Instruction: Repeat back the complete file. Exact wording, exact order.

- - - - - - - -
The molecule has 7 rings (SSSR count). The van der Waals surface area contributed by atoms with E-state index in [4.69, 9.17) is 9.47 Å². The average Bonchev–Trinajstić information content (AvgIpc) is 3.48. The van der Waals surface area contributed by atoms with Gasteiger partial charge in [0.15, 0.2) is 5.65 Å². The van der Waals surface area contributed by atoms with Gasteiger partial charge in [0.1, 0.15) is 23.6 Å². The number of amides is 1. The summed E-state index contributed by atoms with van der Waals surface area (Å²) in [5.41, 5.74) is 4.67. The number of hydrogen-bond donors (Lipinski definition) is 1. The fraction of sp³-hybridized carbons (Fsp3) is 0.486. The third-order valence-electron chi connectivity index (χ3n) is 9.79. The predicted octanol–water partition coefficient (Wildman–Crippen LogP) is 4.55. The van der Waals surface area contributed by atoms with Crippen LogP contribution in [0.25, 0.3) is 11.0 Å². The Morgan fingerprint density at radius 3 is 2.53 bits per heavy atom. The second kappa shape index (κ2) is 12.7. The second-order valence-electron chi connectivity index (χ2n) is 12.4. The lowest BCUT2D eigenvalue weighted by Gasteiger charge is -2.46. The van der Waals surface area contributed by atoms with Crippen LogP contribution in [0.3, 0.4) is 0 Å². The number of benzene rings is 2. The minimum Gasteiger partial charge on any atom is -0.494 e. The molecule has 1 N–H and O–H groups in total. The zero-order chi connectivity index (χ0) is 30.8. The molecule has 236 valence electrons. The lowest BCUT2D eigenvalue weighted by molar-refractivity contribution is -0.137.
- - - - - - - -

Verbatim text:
The molecule has 7 rings (SSSR count). The van der Waals surface area contributed by atoms with E-state index in [4.69, 9.17) is 9.47 Å². The average Bonchev–Trinajstić information content (AvgIpc) is 3.48. The van der Waals surface area contributed by atoms with Gasteiger partial charge in [0.15, 0.2) is 5.65 Å². The van der Waals surface area contributed by atoms with Gasteiger partial charge in [0.1, 0.15) is 23.6 Å². The number of amides is 1. The summed E-state index contributed by atoms with van der Waals surface area (Å²) in [5.41, 5.74) is 4.67. The number of hydrogen-bond donors (Lipinski definition) is 1. The fraction of sp³-hybridized carbons (Fsp3) is 0.486. The third-order valence-electron chi connectivity index (χ3n) is 9.79. The predicted octanol–water partition coefficient (Wildman–Crippen LogP) is 4.55. The van der Waals surface area contributed by atoms with Crippen LogP contribution in [0.25, 0.3) is 11.0 Å². The Morgan fingerprint density at radius 3 is 2.53 bits per heavy atom. The second kappa shape index (κ2) is 12.7. The second-order valence-electron chi connectivity index (χ2n) is 12.4. The lowest BCUT2D eigenvalue weighted by Gasteiger charge is -2.46. The van der Waals surface area contributed by atoms with Crippen LogP contribution in [0.3, 0.4) is 0 Å². The number of benzene rings is 2. The minimum Gasteiger partial charge on any atom is -0.494 e. The molecule has 1 N–H and O–H groups in total. The zero-order chi connectivity index (χ0) is 30.8. The molecule has 236 valence electrons. The lowest BCUT2D eigenvalue weighted by molar-refractivity contribution is -0.137.